A unanimous U.S. Supreme Court ruled January 11 that the American with Disabilities Act, and other anti-discrimination statutes, do not apply to individuals employed at religious institutions, in what had previously been recognized by other courts as the “ministerial exception.”
Cheryl Perich, an elementary school teacher at Hosanna-Tabor Evangelical Lutheran Church and School of Redford, Michigan, went on disability leave for narcolepsy in 2004. When she returned a year later, the school declined to grant her job back.
Perich subsequently filed an ADA employment discrimination claim, arguing that her job was predominantly secular so therefore the government could provide her protection without violating the school’s freedom of religion guaranteed by the First Amendment.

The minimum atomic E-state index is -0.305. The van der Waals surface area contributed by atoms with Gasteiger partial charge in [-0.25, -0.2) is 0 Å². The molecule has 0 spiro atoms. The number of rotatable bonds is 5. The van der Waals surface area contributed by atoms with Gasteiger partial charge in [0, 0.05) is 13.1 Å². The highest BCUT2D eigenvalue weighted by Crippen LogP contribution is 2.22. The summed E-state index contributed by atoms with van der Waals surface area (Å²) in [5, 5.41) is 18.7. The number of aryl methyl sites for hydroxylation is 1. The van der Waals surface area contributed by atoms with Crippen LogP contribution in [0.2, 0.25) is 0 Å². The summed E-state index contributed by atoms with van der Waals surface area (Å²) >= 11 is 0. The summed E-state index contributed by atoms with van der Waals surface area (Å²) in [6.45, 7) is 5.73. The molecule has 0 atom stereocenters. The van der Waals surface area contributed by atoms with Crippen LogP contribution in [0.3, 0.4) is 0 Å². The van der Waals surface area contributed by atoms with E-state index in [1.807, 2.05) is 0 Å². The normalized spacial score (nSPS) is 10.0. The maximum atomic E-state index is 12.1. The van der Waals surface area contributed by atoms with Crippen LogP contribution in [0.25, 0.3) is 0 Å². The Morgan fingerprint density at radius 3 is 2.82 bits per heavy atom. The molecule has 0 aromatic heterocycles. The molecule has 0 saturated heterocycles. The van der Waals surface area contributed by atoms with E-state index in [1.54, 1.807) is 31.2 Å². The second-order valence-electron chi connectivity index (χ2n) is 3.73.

While the U.S. Court of Appeals for the 6th Circuit looked favorably at this argument in March 2010, the Supreme Court determined that the First Amendment prohibits the government from interfering with most employment decisions in religious organizations, though it declined to set a “rigid formula” for determining the extent of the “ministerial exception.”
“The purpose of the exception is not to safeguard a church’s decision to fire a minister only when it is made for a religious reason,” Chief Justice John Roberts wrote for the court. “The exception instead ensures that the authority to select and control who will minister to the faithful is the church’s alone.”